Reply
      • Alan Wilkinson

         /  24th October 2017

        You mean they were sold at market rates. Disgraceful.

        Reply
        • Blazer

           /  24th October 2017

          you wouldn’t know ‘market rates’ from a barrel of..steam.

          Reply
          • Alan Wilkinson

             /  25th October 2017

            Wrong. I can tell the difference between you and market rates.

            Reply
            • Gezza

               /  25th October 2017

              Ok, that was a pretty quick pick up & exploitation of an ambiguity.
              👍🏼

        • Fight4NZ

           /  24th October 2017

          Sold immature and undervalued. National party , they know business

          Reply
          • Gezza

             /  24th October 2017

            What did they gain & what did we lose?

            Reply
            • Fight4NZ

               /  25th October 2017

              Pinus radiata has a 28year growth cycle, ie planting to harvesting. The value of a block appreciates exponentially. Anything up to 20 years is limited in value by lack of liquidity and cost recovery. Therefore to sell in these years will yield minimal return. Selling or processing logs maximises return. So we lost far greater longer term investment return.
              Same as we stopped paying Kiwifund and lost billions of wealth.

            • Alan Wilkinson

               /  25th October 2017

              The value of a block appreciates exponentially

              Rubbish. If it did no-one would ever sell it. It will be valued on a risk/return basis depending on current market conditions and time to harvest. If you sell it the buyer takes on the risk. If you keep it the seller keeps the risk.

            • Conspiratoor

               /  25th October 2017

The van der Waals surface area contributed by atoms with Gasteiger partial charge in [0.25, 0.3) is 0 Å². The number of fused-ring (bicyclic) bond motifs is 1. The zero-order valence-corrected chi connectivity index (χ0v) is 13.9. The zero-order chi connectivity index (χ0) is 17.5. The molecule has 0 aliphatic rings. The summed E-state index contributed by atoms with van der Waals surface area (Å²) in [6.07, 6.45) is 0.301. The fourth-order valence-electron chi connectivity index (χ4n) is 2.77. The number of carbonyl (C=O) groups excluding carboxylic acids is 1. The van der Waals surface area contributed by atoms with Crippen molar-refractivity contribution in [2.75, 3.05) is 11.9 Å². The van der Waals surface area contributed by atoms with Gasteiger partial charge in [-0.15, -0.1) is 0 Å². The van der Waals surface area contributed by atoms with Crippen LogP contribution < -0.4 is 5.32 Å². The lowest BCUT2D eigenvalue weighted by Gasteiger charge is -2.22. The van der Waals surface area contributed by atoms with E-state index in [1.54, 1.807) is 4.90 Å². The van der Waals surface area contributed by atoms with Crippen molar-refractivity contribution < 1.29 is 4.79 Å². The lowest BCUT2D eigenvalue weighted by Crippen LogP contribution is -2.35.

So F4, what would you have to say about a chinese government owned forestry company buying up large tracts of Northland pine forest and harvesting the trees at 20 years?

              Fortunately we now appear to have a government with some balls who are prepared to ask the hard questions

              “Northland wood processors are upset overseas companies are taking local trees before New Zealand-owned businesses have a chance to access them, and shipping unmilled logs straight to Shanghai.

              A meeting is being held between local processors and China Forestry Group on Monday to discuss plans for the forestry block adjacent to the historic Treaty Grounds at Waitangi.

              And NZ First’s candidate Shane Jones said he was concerned about the activities of Chinese Government-owned China Forest Products in the Rototuna forest near Dargaville. He said it had been harvesting pine trees that were too young to be used by New Zealand firms, and sending them overseas.

              There was already a lack of access to raw wood to sustain domestic saw millers and processors, he said. “I am horrified by the reported conduct of China Forest Products, which is owned by the Chinese government and recently purchased cutting rights on the Waitangi estate.”

              https://www.stuff.co.nz/business/95670341/chinese-governmentowned-forestry-firm-prepares-to-log-young-trees-and-ship-them-offshore

            • Fight4NZ

               /  25th October 2017

              Chinese taking short cuts at the expense of quality – no surprises there.

              “If it did no-one would ever sell it.” Exactly. Except of course a National government needing to fool their gullible supporters that they really got a surplus.

            • Alan Wilkinson

               /  25th October 2017

              You are not really that obtuse are you, F4?

            • Gezza

               /  25th October 2017

              But you lost points on that one. 👎🏼

      • NOEL

         /  24th October 2017

        Was wondering what regenerated forests the new Ministry was to oversee.

        Reply